WVU quarterback Clint Trickett took a few hard hits during last week's game against Oklahoma State.
MORGANTOWN - If Dana Holgorsen had his druthers, there seems no question he would start Clint Trickett at quarterback Saturday night when West Virginia faces Baylor.That decision might be out of his hands, though.Trickett, who helped provide the Mountaineers with their first real offensive spark of the season in Saturday's 30-21 upset of Oklahoma State, goes into practice this week with an injured shoulder suffered late in that game.Ford Childress, the redshirt freshman that Trickett replaced, is still battling the injured pectoral muscle he suffered a week earlier at Maryland.And so when the Mountaineers gathered for their usual light Sunday practice, the only healthy quarterback was Paul Millard, the starter for the first two games of the season who hasn't taken a snap in the last three.In other words, don't expect a decision on a Saturday starter right away. There are too many variables, with the greatest being health."They're both banged up,'' Holgorsen said Monday of Trickett and Childress. "Clint got banged up a little bit on the right side of his arm. I don't know how they're going to react to that. I've got to wait until [today] when we get back out on the practice field and see how he is, see how Ford is.
"Fortunately we've played all three of them. I will evaluate how they do Tuesday, Wednesday, Thursday and make a decision on who it's going to be.''Again, there seems little question that if all the quarterbacks are available, then Trickett would get the call.Strictly from a statistical point of view, Trickett has actually fared worse than the other two. His completion percentage and NCAA quarterback rating are well below Childress and Millard and his interception rate is higher.
But as far as leading the offense and making things happen under pressure, there is no comparison. Trickett did that far better in his first real chance to play this season."He reacted well. I was happy with how he reacted,'' Holgorsen said Monday after further evaluating Trickett's performance against OSU. "And I kind of had a sense that he would do that because he's got experience and he's been around the game his whole life."Having Clint out there really gave our guys a sense of calmness because he's got experience."The one thing Trickett doesn't have is experience in West Virginia's offense, which was the reason Holgorsen went five games into the season without really giving him a chance.Until Saturday, the Florida State transfer - who didn't arrive on campus until May and has been taking snaps in the offense less than two months - had been given just two series this season, both in the opening game against William & Mary.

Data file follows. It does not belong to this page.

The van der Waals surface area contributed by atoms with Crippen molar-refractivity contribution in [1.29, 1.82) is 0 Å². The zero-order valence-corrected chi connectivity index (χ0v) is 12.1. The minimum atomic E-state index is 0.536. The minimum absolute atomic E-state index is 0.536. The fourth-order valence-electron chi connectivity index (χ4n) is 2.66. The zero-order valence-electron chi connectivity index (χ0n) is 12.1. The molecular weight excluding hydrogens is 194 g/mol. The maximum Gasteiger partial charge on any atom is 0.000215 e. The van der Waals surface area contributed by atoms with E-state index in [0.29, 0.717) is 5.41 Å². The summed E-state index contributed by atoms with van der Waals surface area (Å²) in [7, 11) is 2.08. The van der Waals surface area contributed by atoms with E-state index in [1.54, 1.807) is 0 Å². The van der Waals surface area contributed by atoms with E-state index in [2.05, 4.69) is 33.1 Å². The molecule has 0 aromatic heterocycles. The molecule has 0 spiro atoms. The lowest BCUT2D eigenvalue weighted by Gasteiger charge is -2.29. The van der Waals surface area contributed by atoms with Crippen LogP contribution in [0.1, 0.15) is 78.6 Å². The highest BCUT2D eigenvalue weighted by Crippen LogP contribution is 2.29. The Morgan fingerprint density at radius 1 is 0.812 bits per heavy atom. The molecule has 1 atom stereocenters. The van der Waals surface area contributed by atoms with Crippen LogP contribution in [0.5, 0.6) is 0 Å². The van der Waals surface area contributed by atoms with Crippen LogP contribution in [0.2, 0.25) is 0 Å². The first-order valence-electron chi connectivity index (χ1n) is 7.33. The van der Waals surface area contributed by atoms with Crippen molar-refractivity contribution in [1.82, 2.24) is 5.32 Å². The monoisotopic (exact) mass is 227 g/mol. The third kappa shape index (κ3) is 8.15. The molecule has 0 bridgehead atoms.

"How we coach offense is foreign to him. How we play offense is foreign to him,'' Holgorsen said. "So it's going to take some time for him to really grasp that. We've known that, but being able to get him out there and just watch him react to the game of football, he did well."He got the ball out of his hands, he kept the play alive a lot [and] he kept his eyes downfield. He got knocked around a little bit, but that doesn't bother him. He jumps back up and gets ready to play the next snap. He reacted well to the situation. I was really proud of how he did that.''If Trickett is able to overcome his shoulder injury and play Saturday night in Waco, Texas, it can do nothing but help the Mountaineers. Through the first five games, the Mountaineers have used three starting quarterbacks, made almost weekly changes to the depth chart at receiver and on Saturday shook up the offensive line. Being able to settle at least on a starting quarterback would certainly do no harm to an offense that seems yet to have created an identity."It still doesn't look very good. We've got a lot of work to do on the offensive side,'' Holgorsen said. "I've said this from day one with the offense: I don't know when the finished product is going to be available for people to see. But we're far from being there at this point.''Reach Dave Hickman at 304-348-1734 or firstname.lastname@example.org or follow him at Twitter.com/dphickman1.